Feeder schools: Social class still drives school league tables

Students in more affluent areas of Dublin are four times more likely to go to college

Gaelscoileanna and fee-paying schools dominate school rankings with the highest number of students graduating to third-level education, Irish Times figures published today show.

However, a number of schools outside this traditional group also rank towards the top of league tables, including community and non-fee paying schools. Coláiste Eoin in Stillorgan, Co Dublin, an all-boys gaelscoil, heads the overall rankings, followed by the fee-paying Cistercian College in Roscrea, Co Tipperary,

But Magh Éne College, Co Donegal and Coláiste Gleann Lí (formerly Tralee Community College) in Co Kerry appear in the top-five for the first time. Principals at these schools say a greater focus on empowering students to direct their own study, training for staff on new and engaging ways of teaching and closer links with third-level colleges are among the factors yielding dividends in better exam results.

Social class, however, remains a major factor in the performance of schools, especially in the Dublin area. Latest figures show students in more affluent areas in the capital are progressing to college at a rate of up to four time those in disadvantaged areas.

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The social class divide is most obvious in the feeder school list for high points courses in universities and other third-level institutions.

Schools in affluent areas and fee-paying schools dominate this list. Coláiste Eoin in Stillorgan tops it; followed by Gonzaga College, Dublin 6; Castleknock College; the Teresian School in Dublin 4; and Cistercian College in Roscrea.

Research by the ESRI shows 80 per cent of students from middle-class homes graduate to higher education, and that such progression is taken for granted. The proportion heading to higher education from working-class homes is just 28 per cent, and is reflected in lower progression rates in these areas.

Critics of the feeder school rankings say they can provide a misleading view of school performance, given that schools in privileged areas have access to a much greater range of advantages such as better resources, access to grinds and greater parental support.

Some over-subscribed fee-paying schools and gaelscoileanna are also in a position to cherry-pick students, unlike those in less well-off areas which therefore tend to have a higher proportion of students with additional needs.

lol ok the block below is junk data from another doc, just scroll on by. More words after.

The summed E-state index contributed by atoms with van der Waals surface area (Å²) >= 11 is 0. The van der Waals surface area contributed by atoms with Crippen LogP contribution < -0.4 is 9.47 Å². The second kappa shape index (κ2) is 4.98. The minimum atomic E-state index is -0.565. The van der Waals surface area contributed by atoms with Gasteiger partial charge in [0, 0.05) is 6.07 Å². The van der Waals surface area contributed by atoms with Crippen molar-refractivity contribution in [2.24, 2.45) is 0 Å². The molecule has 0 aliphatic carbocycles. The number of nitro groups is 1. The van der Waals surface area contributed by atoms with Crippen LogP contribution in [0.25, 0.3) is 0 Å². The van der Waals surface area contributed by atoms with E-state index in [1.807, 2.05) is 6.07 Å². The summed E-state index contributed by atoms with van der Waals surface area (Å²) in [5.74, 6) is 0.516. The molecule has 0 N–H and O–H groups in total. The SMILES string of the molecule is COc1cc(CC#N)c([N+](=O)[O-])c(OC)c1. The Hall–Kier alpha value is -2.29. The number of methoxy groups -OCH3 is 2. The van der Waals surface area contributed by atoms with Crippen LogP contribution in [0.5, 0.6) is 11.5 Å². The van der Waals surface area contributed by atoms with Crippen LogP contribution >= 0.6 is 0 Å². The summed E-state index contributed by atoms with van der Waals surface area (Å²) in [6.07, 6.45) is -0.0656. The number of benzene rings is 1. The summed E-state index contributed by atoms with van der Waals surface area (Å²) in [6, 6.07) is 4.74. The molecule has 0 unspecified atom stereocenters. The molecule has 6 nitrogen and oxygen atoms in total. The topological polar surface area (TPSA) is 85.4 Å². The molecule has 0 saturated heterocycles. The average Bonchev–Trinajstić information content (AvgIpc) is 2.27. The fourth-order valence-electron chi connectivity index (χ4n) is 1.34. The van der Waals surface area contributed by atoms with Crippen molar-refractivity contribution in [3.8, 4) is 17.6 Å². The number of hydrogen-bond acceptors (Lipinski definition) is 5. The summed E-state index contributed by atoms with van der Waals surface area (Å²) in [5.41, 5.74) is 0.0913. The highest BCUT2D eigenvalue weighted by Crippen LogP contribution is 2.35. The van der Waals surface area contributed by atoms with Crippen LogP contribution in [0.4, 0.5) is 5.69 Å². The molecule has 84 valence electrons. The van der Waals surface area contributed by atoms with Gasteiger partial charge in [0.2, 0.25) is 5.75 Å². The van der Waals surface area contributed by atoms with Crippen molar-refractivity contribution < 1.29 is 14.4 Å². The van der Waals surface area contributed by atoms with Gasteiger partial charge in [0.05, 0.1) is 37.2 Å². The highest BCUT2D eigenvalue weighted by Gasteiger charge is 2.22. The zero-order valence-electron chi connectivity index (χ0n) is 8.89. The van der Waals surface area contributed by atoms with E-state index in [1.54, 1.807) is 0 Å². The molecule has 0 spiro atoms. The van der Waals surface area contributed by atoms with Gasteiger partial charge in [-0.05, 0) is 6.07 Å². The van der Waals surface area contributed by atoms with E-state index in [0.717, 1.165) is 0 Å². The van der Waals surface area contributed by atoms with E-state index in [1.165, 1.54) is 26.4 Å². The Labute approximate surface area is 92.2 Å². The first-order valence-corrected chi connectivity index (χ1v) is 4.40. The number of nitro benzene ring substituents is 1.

Finín Máirtín, principal of Coláiste Eoin, accepts his school is in an advantaged area but says a combination of committed parents and teachers plays a key role in its performance. “If a parent decides to send their child to an all-Irish school, they perhaps know they will have to be more involved in their child’s education. It’s nice to top lists but it’s not something we set out to do.”

Most improved

A separate chart of “most improved” schools over the past six years is another way of measuring success for schools which may face significant challenges. They include a more diverse range of schools, including several under the Deis (Delivering Equality of Opportunity in Schools) programme.

This year Magh Éne College, Co Donegal tops the Most Improved list, followed by Marino College in Dublin 3; Mohill Community College, Co Leitrim; Our Lady of Lourdes, New Ross, Co Wexford and Coláiste Craobh Abhainn, Kilcoole, Co Wicklow.

Pat Tighe, acting principal at Magh Éne College, the only post-primary school in Bundoran, linked the school’s improved performance over recent years to innovations in teaching and learning.

“We’re doing a lot more group work which is student-centred, rather than the traditional ‘chalk and talk’ approach,” he said.In general, feeder school rankings are based on schools who sent the highest percentage of students to college this year. They also include those who deferred college or who repeated exams, which explains why some individual schools have progression rates in excess of 100 per cent. It is important to note that falling enrolment at some schools has distorted their perceived progression rates in the main tables (pages 5-10), skewing their progression rates upwards. Because of this, on our smaller charts detailing geography, gender, high points courses, etc, we have excluded schools where the number of students sitting the Leaving Cert fell by up to 20 per cent between 2014 and 2015. We also exclude schools with 20 or fewer Leaving Cert students, as these figures can results in distorted findings.

Grind schools are not included in these feeder tables, as objective data on them is not available. Previous research shows the progression rates from grind schools are broadly in line with average third-level progression rates.